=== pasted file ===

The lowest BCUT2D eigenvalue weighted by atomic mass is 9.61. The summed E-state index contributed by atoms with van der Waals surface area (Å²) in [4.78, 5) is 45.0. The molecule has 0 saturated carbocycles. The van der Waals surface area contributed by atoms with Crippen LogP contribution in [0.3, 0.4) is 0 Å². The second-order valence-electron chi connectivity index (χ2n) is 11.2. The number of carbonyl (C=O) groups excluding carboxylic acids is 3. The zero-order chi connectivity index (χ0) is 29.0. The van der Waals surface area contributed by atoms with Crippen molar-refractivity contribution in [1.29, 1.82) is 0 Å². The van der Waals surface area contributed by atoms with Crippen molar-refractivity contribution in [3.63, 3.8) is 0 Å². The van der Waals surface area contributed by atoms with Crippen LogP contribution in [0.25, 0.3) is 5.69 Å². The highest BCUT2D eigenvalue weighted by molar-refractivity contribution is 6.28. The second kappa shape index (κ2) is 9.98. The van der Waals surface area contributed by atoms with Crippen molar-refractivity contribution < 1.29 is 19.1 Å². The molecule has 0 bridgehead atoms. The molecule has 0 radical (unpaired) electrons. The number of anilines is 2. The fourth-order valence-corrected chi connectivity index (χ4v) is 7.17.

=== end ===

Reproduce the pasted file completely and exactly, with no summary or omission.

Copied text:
The lowest BCUT2D eigenvalue weighted by atomic mass is 9.61. The summed E-state index contributed by atoms with van der Waals surface area (Å²) in [4.78, 5) is 45.0. The molecule has 0 saturated carbocycles. The van der Waals surface area contributed by atoms with Crippen LogP contribution in [0.3, 0.4) is 0 Å². The second-order valence-electron chi connectivity index (χ2n) is 11.2. The number of carbonyl (C=O) groups excluding carboxylic acids is 3. The zero-order chi connectivity index (χ0) is 29.0. The van der Waals surface area contributed by atoms with Crippen molar-refractivity contribution in [1.29, 1.82) is 0 Å². The van der Waals surface area contributed by atoms with Crippen molar-refractivity contribution in [3.63, 3.8) is 0 Å². The van der Waals surface area contributed by atoms with Crippen LogP contribution in [0.25, 0.3) is 5.69 Å². The highest BCUT2D eigenvalue weighted by molar-refractivity contribution is 6.28. The second kappa shape index (κ2) is 9.98. The van der Waals surface area contributed by atoms with Crippen molar-refractivity contribution < 1.29 is 19.1 Å². The molecule has 0 bridgehead atoms. The molecule has 0 radical (unpaired) electrons. The number of anilines is 2. The fourth-order valence-corrected chi connectivity index (χ4v) is 7.17.